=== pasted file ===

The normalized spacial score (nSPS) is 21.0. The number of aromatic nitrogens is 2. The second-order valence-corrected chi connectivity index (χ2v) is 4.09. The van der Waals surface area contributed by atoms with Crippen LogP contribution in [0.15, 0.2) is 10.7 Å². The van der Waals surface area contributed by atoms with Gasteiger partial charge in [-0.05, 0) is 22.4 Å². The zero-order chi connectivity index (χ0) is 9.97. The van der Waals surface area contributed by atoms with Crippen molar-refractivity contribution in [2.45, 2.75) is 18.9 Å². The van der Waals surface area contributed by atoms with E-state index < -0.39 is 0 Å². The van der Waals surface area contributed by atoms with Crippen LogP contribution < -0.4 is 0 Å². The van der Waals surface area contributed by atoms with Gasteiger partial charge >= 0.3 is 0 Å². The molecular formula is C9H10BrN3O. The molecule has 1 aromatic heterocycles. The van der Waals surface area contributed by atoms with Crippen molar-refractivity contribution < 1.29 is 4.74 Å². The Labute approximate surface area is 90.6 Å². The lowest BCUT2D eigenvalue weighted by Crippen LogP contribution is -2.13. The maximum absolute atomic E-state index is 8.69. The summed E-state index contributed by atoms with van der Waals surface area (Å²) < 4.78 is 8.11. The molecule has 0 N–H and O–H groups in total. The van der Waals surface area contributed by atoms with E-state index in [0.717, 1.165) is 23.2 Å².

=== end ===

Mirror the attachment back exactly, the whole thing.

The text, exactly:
The normalized spacial score (nSPS) is 21.0. The number of aromatic nitrogens is 2. The second-order valence-corrected chi connectivity index (χ2v) is 4.09. The van der Waals surface area contributed by atoms with Crippen LogP contribution in [0.15, 0.2) is 10.7 Å². The van der Waals surface area contributed by atoms with Gasteiger partial charge in [-0.05, 0) is 22.4 Å². The zero-order chi connectivity index (χ0) is 9.97. The van der Waals surface area contributed by atoms with Crippen molar-refractivity contribution in [2.45, 2.75) is 18.9 Å². The van der Waals surface area contributed by atoms with E-state index < -0.39 is 0 Å². The van der Waals surface area contributed by atoms with Crippen LogP contribution < -0.4 is 0 Å². The van der Waals surface area contributed by atoms with Gasteiger partial charge >= 0.3 is 0 Å². The molecular formula is C9H10BrN3O. The molecule has 1 aromatic heterocycles. The van der Waals surface area contributed by atoms with Crippen molar-refractivity contribution < 1.29 is 4.74 Å². The Labute approximate surface area is 90.6 Å². The lowest BCUT2D eigenvalue weighted by Crippen LogP contribution is -2.13. The maximum absolute atomic E-state index is 8.69. The summed E-state index contributed by atoms with van der Waals surface area (Å²) < 4.78 is 8.11. The molecule has 0 N–H and O–H groups in total. The van der Waals surface area contributed by atoms with E-state index in [0.717, 1.165) is 23.2 Å².